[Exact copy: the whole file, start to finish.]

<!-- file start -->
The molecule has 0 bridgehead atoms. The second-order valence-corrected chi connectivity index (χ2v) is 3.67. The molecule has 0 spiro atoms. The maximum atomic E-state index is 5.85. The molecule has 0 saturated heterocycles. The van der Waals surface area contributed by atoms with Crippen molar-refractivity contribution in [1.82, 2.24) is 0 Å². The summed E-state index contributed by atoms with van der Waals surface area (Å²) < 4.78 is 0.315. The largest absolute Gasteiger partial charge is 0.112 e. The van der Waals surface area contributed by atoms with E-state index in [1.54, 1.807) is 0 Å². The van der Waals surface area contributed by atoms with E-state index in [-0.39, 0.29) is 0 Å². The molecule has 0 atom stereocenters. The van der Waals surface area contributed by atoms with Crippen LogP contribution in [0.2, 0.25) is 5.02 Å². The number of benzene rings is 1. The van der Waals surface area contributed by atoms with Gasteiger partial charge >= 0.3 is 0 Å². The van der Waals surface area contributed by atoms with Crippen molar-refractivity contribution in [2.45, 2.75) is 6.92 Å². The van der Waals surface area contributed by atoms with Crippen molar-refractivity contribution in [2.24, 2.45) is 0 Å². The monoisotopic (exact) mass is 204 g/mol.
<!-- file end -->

The molecule has 0 bridgehead atoms. The second-order valence-corrected chi connectivity index (χ2v) is 3.67. The molecule has 0 spiro atoms. The maximum atomic E-state index is 5.85. The molecule has 0 saturated heterocycles. The van der Waals surface area contributed by atoms with Crippen molar-refractivity contribution in [1.82, 2.24) is 0 Å². The summed E-state index contributed by atoms with van der Waals surface area (Å²) < 4.78 is 0.315. The largest absolute Gasteiger partial charge is 0.112 e. The van der Waals surface area contributed by atoms with E-state index in [1.54, 1.807) is 0 Å². The van der Waals surface area contributed by atoms with E-state index in [-0.39, 0.29) is 0 Å². The molecule has 0 atom stereocenters. The van der Waals surface area contributed by atoms with Crippen LogP contribution in [0.2, 0.25) is 5.02 Å². The number of benzene rings is 1. The van der Waals surface area contributed by atoms with Gasteiger partial charge >= 0.3 is 0 Å². The van der Waals surface area contributed by atoms with Crippen molar-refractivity contribution in [2.45, 2.75) is 6.92 Å². The van der Waals surface area contributed by atoms with Crippen molar-refractivity contribution in [2.24, 2.45) is 0 Å². The monoisotopic (exact) mass is 204 g/mol.